Now what? Your computer needs to be replaced, but you know that there people out there who would love to get their hands on the data you have saved on your old hard disk. Sadly, this is a problem that we will all be subjected to at some point, whether it’s due to our computer’s age or the desire to replace an older personal computer with a newer toy. In replacing our older systems, however, there is no need to fear, because the way to keep your information out of the hands of strangers is actually fairly simple. You just have to destroy the hard disk and make it unusable. One of the simplest tricks — and one that I have used — is to pound a screwdriver through the unit using a hammer.
However, you can’t use this simple trick if you are one of the many who want to sell or donate your older unit. If this is your intent, you will want to clear the hard drive of any personal information / data that you have stored there. The procedure that you choose to use to achieve this goal will most likely depend on the type of information you have stored on your computer and how sensitive the information is. For example, if you store your tax returns and file them via electronic means, you know that you don’t want these documents to become public. You should also be concerned about any credit card information, social security numbers, dates of birth, birth locations, phone numbers, or addresses you may have stored; any or all of these could cause you a real migraine if they fell into the wrong hands. But what about those individuals who only have email addresses and other non-personal information stored on their system?
I only have non-personal information or email addresses stored on my system. How do I get rid of this stuff?
First off, it is unlikely that anyone reading this fits into this category since you are currently surfing the Web and have therefore left behind a trail of sites you have visited. These sites are recorded in the hard drive, leaving a history of files that are stored in the cache memory. If you don’t think this applies to you, the next reason this probably won’t work for you is that, if you have installed any personal software, you were most likely required to enter a registration or serial number. This would be applicable to anyone who has stored applications on their computer system itself rather than storing them on the cloud. The bottom line is that there is much more information stored on your computer than you might think.
However, if you are convinced that your system contains no personal information that could come back to bite you in the rear later, here are few programs that you can try.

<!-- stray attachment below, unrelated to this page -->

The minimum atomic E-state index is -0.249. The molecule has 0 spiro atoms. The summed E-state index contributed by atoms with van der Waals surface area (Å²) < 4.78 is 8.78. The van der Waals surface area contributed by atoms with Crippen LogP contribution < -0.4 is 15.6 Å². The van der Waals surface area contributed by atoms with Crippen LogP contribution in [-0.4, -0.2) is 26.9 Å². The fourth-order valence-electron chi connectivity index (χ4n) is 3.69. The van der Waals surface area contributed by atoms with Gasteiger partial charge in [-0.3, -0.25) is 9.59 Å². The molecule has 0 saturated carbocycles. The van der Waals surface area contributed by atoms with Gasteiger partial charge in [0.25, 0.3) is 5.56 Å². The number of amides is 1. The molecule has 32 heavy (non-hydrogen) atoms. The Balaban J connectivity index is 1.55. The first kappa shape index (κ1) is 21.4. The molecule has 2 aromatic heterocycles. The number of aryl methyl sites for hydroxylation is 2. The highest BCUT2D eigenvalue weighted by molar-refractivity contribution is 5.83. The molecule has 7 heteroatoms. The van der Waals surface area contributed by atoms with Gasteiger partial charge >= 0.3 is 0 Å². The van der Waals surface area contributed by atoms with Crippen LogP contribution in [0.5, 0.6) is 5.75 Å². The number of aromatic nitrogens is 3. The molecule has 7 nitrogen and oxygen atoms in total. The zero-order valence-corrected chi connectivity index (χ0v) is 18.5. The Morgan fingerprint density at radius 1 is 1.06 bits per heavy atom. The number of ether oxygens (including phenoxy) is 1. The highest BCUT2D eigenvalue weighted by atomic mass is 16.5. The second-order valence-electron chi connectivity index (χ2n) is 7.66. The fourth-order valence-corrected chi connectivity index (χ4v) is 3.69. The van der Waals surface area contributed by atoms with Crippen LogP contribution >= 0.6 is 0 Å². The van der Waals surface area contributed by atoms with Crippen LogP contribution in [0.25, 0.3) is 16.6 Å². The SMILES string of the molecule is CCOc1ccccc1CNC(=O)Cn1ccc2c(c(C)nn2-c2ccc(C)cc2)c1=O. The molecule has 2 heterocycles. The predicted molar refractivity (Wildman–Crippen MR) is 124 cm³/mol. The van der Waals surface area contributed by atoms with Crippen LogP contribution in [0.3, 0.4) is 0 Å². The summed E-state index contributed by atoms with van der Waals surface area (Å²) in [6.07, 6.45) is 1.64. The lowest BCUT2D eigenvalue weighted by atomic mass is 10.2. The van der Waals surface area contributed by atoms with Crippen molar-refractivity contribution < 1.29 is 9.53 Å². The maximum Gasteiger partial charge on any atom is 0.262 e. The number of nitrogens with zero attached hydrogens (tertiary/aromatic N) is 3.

- Revo Uninstaller: To uninstall software programs from your computer, I would recommend trying Revo Uninstaller. Revo is a free download that will completely remove all traces of a software program from your system. In addition, Revo Uninstaller has additional tools that will enable you to clean up your browsing history as well as tools that will remove files and documents created using Microsoft Office.
- CCleaner: Another free program that will remove a lot of the gunk and junk is CCleaner. This software has been around for years and has become a staple in any good geek’s arsenal of software products. It will remove all of the leftovers left behind on a system, including the junk that builds up over time in the Windows registry.
- Remove all user accounts except Administrator: This process for deleting user accounts off of a Windows system will remove all of the settings you have previously set up on your personal computer. Microsoft has set up a website that describes the procedure for various operating systems. If you follow these instructions exactly, as described, all should be OK when you are done performing the task. Here’s how to delete user accounts by Microsoft.
- Turn off system files: I would also recommend turning off system files such as Restore, Paging File, and Hibernation (if used) to delete any personal information that could be stored on your system.
The problem with using this type of an approach is that there is still the possibility of leaving behind some personal information that the next owner can access. Sadly, there is no 100% guaranteed way to clean off a Windows system while attempting to leave Windows intact. In other words, I believe that the only true way to clean a personal computer system is to wipe the drive and reinstall the operating system. Notice I said operating system versus a reinstall of Windows. The reason I say this is because some of you who read this may not be able to find your Windows CD, DVD, or other media you were supposed to make when you bought your PC. This latter is often the case since it is not uncommon for new computers to arrive with no installation disks, making it the responsibility of the new owner to make their own restore disks. There is a possibility that the information you need to make your own restore disk is still on your computer. This information will allow you to make your own recovery disk, including the OS (prior to cleaning the system of your old files).
In order to completely clean a hard disk and install a clean copy of the operating system, I would recommend you use Darik’s Boot and Nuke for CD or DVD. This free program will completely erase your hard drive so that a clean copy of the OS can be installed. When you use this program, no personal information will be left behind on the hard disk.
I can’t find my Windows disks and I can’t locate any recovery options on my PC. What do I do now?
If this is where you find yourself, you may wish to leave the hard disk clean (without an OS), or you may wish to install one of the free copies of Linux that is available at numerous sites on the Internet.
Comments, as always, are welcome.
CC licensed Flickr photo above shared by Dread Pirate Jeff